The Starbucks of Meat

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One day, while consulting for one of the nation’s oldest organic farms, Bill the Butcher founder and CEO J’Amy Owens had an idea. During her 30-year career in retail, consulting with companies ranging from Starbucks to Saks Fifth Avenue, Owens had watched customers turn to neighborhood bakeries, farmers’ markets and local coffee shops. Owens thought the same locally focused model might work for another food most people eat regularly: meat.

In May 2009, she teamed up with William Von Schneidau, an experienced chef, and that August they launched the first Bill the Butcher shop in Woodinville. The venture has grown aggressively since then, with locations opening last year on the Eastside in Redmond and Bellevue, as well as in the Laurelhurst, Magnolia and Madison Valley neighborhoods of Seattle. Stores in Edmonds and Seattle’s Ballard neighborhood are under construction, and the company plans many more, all cut from the same pattern: Each shop has a single butcher who cuts meat to order; the meat comes from livestock that is raised locally in open pastures and, whenever possible, organically; no hormones are used and none of the food is genetically modified.

If anyone can convert the concept into success, Owens can. In 2000, an industry group named her one of the 25 most influential people in retail. A frequent public speaker, Owens has headlined conferences on retail strategies and appeared on the cover of Inc. magazine in 1999 beside the headline “Sales Guru to the Stars: What you can learn from the woman who helped Nike, Blockbuster and Starbucks energize their brands.”

Owens’ experience in retail suggested to her that people would pay a premium for sustainably raised meat at a local butcher shop. Last year, she took the unusual step of buying controlling interest in a public shell corporation and merging Bill the Butcher into it, creating what may well be one of the nation’s smallest publicly traded retail companies. Von Schneidau also departed the partnership in 2010, leaving Owens as the sole corporate officer.

Owens’ goal is to open 120 to 150 company-owned Bill the Butcher stores west of the Mississippi River.

“I think we’re going to be the Starbucks of meat,” she says. “I hope to have a national brand. I want to educate consumers about where their meat comes from, who raises it and why we have to keep small farmers and ranchers in business. We have a real opportunity to get some first-mover advantage.”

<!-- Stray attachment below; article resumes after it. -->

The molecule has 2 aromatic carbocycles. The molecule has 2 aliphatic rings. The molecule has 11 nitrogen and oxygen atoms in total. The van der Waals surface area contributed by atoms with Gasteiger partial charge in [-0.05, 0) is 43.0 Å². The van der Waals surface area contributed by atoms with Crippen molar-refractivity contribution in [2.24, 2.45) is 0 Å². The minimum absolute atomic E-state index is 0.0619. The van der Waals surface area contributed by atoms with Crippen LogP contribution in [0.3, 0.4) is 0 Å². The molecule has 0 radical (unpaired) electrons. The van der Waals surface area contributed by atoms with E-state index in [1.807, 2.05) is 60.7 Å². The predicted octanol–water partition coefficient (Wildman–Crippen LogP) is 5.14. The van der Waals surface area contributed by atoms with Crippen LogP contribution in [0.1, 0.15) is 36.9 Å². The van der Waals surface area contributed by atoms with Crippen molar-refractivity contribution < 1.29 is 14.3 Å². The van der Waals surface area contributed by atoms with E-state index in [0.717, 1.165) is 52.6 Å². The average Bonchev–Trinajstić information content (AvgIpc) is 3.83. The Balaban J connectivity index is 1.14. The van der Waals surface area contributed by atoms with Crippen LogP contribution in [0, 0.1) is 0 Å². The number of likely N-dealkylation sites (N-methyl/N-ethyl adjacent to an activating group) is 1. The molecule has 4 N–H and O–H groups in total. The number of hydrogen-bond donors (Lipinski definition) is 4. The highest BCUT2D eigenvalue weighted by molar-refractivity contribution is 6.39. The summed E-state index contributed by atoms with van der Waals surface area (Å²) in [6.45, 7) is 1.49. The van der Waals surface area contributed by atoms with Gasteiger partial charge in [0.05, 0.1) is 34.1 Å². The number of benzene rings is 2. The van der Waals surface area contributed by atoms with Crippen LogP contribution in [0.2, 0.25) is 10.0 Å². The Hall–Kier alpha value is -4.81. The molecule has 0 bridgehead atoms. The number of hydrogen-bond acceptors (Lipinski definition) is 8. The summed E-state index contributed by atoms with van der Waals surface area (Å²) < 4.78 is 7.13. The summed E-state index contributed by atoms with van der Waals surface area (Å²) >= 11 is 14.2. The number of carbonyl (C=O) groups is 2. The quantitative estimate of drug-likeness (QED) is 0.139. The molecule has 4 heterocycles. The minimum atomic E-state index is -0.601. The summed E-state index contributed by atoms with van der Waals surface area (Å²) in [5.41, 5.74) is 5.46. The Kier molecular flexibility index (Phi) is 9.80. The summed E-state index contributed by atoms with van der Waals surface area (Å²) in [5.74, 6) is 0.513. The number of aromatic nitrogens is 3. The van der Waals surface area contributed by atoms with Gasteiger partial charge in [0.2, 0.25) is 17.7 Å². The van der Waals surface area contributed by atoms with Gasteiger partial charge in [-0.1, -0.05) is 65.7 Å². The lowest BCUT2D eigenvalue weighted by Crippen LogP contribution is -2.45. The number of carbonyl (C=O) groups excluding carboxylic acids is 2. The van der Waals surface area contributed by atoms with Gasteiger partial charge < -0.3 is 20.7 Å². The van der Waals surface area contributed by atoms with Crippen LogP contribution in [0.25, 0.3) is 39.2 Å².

In order to capitalize on that momentum, Owens plans to open stores “where the consumer is well ahead of us.” That means areas such as Portland, San Francisco, Los Angeles, San Diego, Austin and Denver, and other neighborhoods where residents have median incomes of $75,000 or more, according to the company’s annual report to the Securities and Exchange Commission.

Those consumers come from a variety of backgrounds, and Owens says Bill the Butcher’s meat appeals to them for different reasons. Some buy the meat because the firm supports sustainable farming practices. Others want to support local farmers and ranchers, and boost the local economy. Others just prefer the taste of the meat to what’s available at the supermarket.

Owens says Bill the Butcher will help develop a food distribution system that benefits everyone involved. Consumers benefit because grass-fed beef contains more protein, less fat and greater amounts of omega-3 and omega-6 fatty acids than corn-fed beef. The company says the local farming economy earned more than $700,000 from Bill the Butcher last year, a figure that will continue to grow with the opening of more stores. And Owens says the animals live without antibiotics and free of feedlot conditions.

“It’s better for the animals, for the farmer and for the humans,” Owens says. “There’s every business, health and moral reason to [buy our meat].”

The company makes heavy use of Facebook and Twitter to generate buzz. Last Thanksgiving, 750 people ordered turkeys from Bill the Butcher via PayPal. Owens says the business has contributed to the local community by participating in health- and bicycling-related fairs. It also sponsors a softball team—Bill’s Tenderizers.

Rapid expansion has not occurred without scrutiny. Last year, The Stranger alleged Bill the Butcher misled consumers by identifying certain meats as organic when they were not. On its website (billthebutcher.com), the company responded that it had never represented its meat as being 100 percent certified organic: “Instead, we have said ‘organic and natural, grass fed and local’ to best represent our total mix of meaty offerings.” The company also pledged that it would create a system that tracks the meat from farm to display case.

Owens insists that as customers’ palates continue to evolve, they will demand more local, sustainably raised meats. “This is a permanent trend,” she says. “I do not worry about that, not even for one second. If this quality meat is available, the choice is very easy to make.”

The firm recently opened a 5,000-square-foot commissary in Seattle’s SoDo neighborhood, allowing it to buy whole animals and butcher them into smaller portions. The centralization eliminates the need for a second butcher at each shop. The company can also centrally process less desirable cuts of meat into high-margin products such as jerky and stocks.

Too, the commissary should make it easier to open new stores. By the end of the year, Bill the Butcher hopes to have 20 retail locations in Western Washington. To fund the expansion, the business is seeking capital investment from a variety of sources. Owens says she has no doubt Western Washington can sustain that many stores.

“The grocery world is worth $500 billion,” Owens says. “We’re taking a small slice of the market, but it’s a huge market. The market is absolutely here, and so is the interest.”

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